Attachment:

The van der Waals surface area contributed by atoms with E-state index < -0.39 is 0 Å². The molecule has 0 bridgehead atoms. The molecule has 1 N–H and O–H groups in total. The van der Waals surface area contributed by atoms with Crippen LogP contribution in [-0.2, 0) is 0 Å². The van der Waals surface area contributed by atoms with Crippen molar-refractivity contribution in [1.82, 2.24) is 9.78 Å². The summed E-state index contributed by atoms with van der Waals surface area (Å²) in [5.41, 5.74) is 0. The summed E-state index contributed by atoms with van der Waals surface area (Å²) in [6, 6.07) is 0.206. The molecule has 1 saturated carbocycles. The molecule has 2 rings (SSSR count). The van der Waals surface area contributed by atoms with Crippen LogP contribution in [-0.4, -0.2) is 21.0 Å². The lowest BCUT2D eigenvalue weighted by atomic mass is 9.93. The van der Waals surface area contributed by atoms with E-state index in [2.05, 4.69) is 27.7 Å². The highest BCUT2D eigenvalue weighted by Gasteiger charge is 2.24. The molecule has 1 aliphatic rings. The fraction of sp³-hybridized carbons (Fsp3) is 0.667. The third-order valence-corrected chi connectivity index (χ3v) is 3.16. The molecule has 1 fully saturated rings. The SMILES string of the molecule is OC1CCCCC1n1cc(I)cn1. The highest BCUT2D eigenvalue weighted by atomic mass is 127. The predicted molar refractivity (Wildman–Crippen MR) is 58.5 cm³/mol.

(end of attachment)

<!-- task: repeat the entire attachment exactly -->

The van der Waals surface area contributed by atoms with E-state index < -0.39 is 0 Å². The molecule has 0 bridgehead atoms. The molecule has 1 N–H and O–H groups in total. The van der Waals surface area contributed by atoms with Crippen LogP contribution in [-0.2, 0) is 0 Å². The van der Waals surface area contributed by atoms with Crippen molar-refractivity contribution in [1.82, 2.24) is 9.78 Å². The summed E-state index contributed by atoms with van der Waals surface area (Å²) in [5.41, 5.74) is 0. The summed E-state index contributed by atoms with van der Waals surface area (Å²) in [6, 6.07) is 0.206. The molecule has 1 saturated carbocycles. The molecule has 2 rings (SSSR count). The van der Waals surface area contributed by atoms with Crippen LogP contribution in [-0.4, -0.2) is 21.0 Å². The lowest BCUT2D eigenvalue weighted by atomic mass is 9.93. The van der Waals surface area contributed by atoms with E-state index in [2.05, 4.69) is 27.7 Å². The highest BCUT2D eigenvalue weighted by Gasteiger charge is 2.24. The molecule has 1 aliphatic rings. The fraction of sp³-hybridized carbons (Fsp3) is 0.667. The third-order valence-corrected chi connectivity index (χ3v) is 3.16. The molecule has 1 fully saturated rings. The SMILES string of the molecule is OC1CCCCC1n1cc(I)cn1. The highest BCUT2D eigenvalue weighted by atomic mass is 127. The predicted molar refractivity (Wildman–Crippen MR) is 58.5 cm³/mol.